neurogenetics

, Volume 17, Issue 4, pp 265–270 | Cite as

Defining the genetic basis of early onset hereditary spastic paraplegia using whole genome sequencing

  • Kishore R Kumar
  • G.M. Wali
  • Mahesh Kamate
  • Gautam Wali
  • André E Minoche
  • Clare Puttick
  • Mark Pinese
  • Velimir Gayevskiy
  • Marcel E Dinger
  • Tony Roscioli
  • Carolyn M. Sue
  • Mark J Cowley
Open Access
Short Communication

Abstract

We performed whole genome sequencing (WGS) in nine families from India with early-onset hereditary spastic paraplegia (HSP). We obtained a genetic diagnosis in 4/9 (44 %) families within known HSP genes (DDHD2 and CYP2U1), as well as perixosomal biogenesis disorders (PEX16) and GM1 gangliosidosis (GLB1). In the remaining patients, no candidate structural variants, copy number variants or predicted splice variants affecting an extended candidate gene list were identified. Our findings demonstrate the efficacy of using WGS for diagnosing early-onset HSP, particularly in consanguineous families (4/6 diagnosed), highlighting that two of the diagnoses would not have been made using a targeted approach.

Keywords

Hereditary spastic paraplegia Whole genome sequencing Metabolic Gangliosidosis Zellweger SPG54 SPG56 

Introduction

The hereditary spastic paraplegias (HSPs) are a group of disorders characterised by progressive lower limb weakness and spasticity. There is marked genetic heterogeneity with over 60 genes identified. Massively parallel sequencing approaches such as targeted multigene panels, whole exome sequencing (WES), and whole genome sequencing (WGS) have facilitated genetic diagnosis in HSP [1, 2]. WGS may have advantages over WES including more consistent coverage and the potential for more precise detection of structural variants (SVs) and copy number variants (CNVs). For example, single- or multiexon-sized deletions can be found in autosomal dominant and autosomal recessive HSP (SPG4 and SPG11, respectively). The goal of this study was to assess the utility of WGS in a previously undiagnosed sample of early-onset HSP from India.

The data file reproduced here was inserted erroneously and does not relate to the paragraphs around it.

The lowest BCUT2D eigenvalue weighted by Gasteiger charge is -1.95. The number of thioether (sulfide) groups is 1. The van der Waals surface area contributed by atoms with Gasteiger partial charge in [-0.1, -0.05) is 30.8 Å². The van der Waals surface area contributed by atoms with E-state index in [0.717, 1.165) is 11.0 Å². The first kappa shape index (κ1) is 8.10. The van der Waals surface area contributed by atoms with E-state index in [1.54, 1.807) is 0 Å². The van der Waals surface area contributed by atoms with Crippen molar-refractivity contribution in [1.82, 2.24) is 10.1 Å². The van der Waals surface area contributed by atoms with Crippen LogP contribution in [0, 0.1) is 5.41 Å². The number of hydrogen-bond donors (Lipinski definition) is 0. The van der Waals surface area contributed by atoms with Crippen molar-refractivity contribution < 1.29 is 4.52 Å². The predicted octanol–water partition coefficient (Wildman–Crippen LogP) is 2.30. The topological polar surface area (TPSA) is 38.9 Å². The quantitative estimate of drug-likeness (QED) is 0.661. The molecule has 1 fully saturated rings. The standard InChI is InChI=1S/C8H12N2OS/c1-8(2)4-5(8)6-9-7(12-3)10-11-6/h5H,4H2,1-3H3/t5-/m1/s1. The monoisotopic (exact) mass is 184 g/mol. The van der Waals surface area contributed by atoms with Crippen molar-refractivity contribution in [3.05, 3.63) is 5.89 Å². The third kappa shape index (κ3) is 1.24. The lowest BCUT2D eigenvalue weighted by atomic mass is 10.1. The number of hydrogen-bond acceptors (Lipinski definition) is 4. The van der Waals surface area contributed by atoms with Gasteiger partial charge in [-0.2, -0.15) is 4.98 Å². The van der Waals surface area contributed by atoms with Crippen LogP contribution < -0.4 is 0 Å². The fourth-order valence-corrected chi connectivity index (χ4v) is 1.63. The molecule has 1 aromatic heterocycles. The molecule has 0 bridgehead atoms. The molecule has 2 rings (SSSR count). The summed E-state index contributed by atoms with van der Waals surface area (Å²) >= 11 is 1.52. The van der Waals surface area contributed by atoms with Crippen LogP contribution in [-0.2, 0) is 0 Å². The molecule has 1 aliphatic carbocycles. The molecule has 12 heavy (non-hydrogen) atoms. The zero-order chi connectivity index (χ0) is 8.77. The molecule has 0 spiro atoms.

Brief methods

The research was approved by the appropriate institutional ethics committee (HREC/10/HAWKE/132), and all participants provided written informed consent. We initially recruited ten consecutive families with early-onset HSP from the NeuroSpecialities Centre or KLE University Hospital in Belgaum, India.

WGS was performed on at least one affected proband. Parents and siblings were included for consanguineous families, subject to DNA availability. Genomic DNA was extracted from peripheral blood leucocytes (NucleoSpin® Blood, Macherey-Nagel). WGS was performed on the Illumina HiSeq X sequencers at the Kinghorn Centre for Clinical Genomics (KCCG). Data were analysed following the GATK best practises pipeline, as described [3]. Gender and relatedness checks were performed using PLINK and KING [4].